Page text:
How To Know You’re Ready For A Film Set Promotion

How To Step Away From Production Assisting Finally!

We all have goals and dreams for things we might like to do with our careers. For me, it’s directing, but we never start off in that role there are ladders we must climb to get there. When we remain on one rung for so long, feeling comfortable and confident with how it feels, what does it take for us to move onto the next?

You might have seen on our Facebook page that I recently worked on a web series project, Whirld, as Production Manager. It was the first time I have been given a plethora of responsibilities and a title to match. I wasn’t an assistant anymore, I HAD assistants and for the first time in a long time, it felt as though I was making progress in my film career. But after assisting on things for so long how did I know I was ready to take on this much responsibility?

In order to potentially spark some recognition within some of you or even inspire you to accept or go for that next film opportunity, I thought I would unpack the growth I experienced in myself through taking on this role and break it down into the factors signalling to me that I was ready.

Day 3 – On set filming Whirld Web Series

Fear Of Missing Out

Fear is a big part of why we might not do something. I for one suffer from anxieties particularly when it comes to things I really care about, like filmmaking. But for some reason this time the fear compelled me to say yes and not no. This is when I realised that sometimes fear can be a good indicator that you are actually ready for something. If the fear is making you scared of what will happen if you aren’t a part of the action then it’s probably the same kind of fear I would attribute to something like FOMO (Fear of Missing Out). Now I’m not a psychologist, obviously, and if you feel really uncomfortable about something you shouldn’t put yourself in a position where you will be miserable. But I believe there is a difference between the fear that is warning you against something and the fear that is telling you that if you don’t you will regret it. Both can be a good sign that some form of action should be taken and in my case, it was saying yes to being Production Manager.

You Know More Than You Think

Part of recognising this fear as the good kind is acknowledging that you know more than you think you do. I spoke about this in my tips for gaining confidence as a new filmmaker and I certainly used it in this case. Whilst pitching myself to be a part of the project I listed off a lot of the experience I had and in doing so it affirmed for me that I do in fact know my way around a production. When we get comfortable doing the same role over and over it may feel unnatural to change. There is comfort in knowing you can do a job versus thinking you can but honestly how will you really know until you try? There are some skills that are within us that we don’t realise we have until they get a chance to be used. I would say the one I discovered on this shoot was leadership, which is comforting considering my dream job is Director.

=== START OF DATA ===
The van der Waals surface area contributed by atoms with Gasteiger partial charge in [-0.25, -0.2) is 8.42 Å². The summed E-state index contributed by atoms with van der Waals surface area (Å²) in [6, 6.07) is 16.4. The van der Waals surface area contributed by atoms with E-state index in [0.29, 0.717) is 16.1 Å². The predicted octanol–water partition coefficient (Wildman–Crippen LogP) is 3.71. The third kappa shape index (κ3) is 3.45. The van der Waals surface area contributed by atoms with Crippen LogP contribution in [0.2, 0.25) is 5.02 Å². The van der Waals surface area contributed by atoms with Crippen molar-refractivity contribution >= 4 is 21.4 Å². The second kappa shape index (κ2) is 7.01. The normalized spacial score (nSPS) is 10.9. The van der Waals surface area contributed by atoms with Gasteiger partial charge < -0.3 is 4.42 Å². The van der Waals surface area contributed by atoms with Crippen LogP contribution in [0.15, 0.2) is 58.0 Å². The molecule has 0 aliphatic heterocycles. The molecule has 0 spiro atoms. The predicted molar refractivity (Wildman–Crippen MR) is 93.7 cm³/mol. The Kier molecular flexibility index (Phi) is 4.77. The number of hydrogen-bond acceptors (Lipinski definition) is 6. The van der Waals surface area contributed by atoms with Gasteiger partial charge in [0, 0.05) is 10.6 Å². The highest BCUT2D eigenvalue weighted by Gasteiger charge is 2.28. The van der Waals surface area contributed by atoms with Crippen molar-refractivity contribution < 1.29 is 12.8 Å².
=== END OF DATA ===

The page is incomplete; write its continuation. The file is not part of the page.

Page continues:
Just Own It

This leads me to my next point. Even if the experience you have doesn’t quite cover everything you’ll need to do in the new role just take command of it anyway. Worrying that you won’t be able to do the job is not going to make other people confident you can do it either. If there are gaps in your knowledge or you need a little bit of help, just own it. I walked into each production meeting and day on set like I knew what was going on and what I was doing. As Production Manager, I was the person people came to if they had a question. Normally I would be panicking about this because that responsibility means that I would need to have all the answers. The reality is that I didn’t need to have all the answers just the initiative to find them. Taking command of the role, whatever it may be, means that people will trust you and when working on a set nothing is more important than trust.

In conclusion, the only way to know if you’re ready to take the next step on the ladder towards your ideal film set job is when you know you’re ready. The key takeaway from this experience for me was that we shouldn’t hold ourselves back because we think we might not know everything there is to know about a role. Chances are the opportunity you get to work higher up than you have before will be in a crew of people that are giving you that chance because they like and trust you already. So listen to the fear, own it, you know more than you think you do and go get ’em!

To check out the progress on the web series I worked on, WHIRLD, follow the links below


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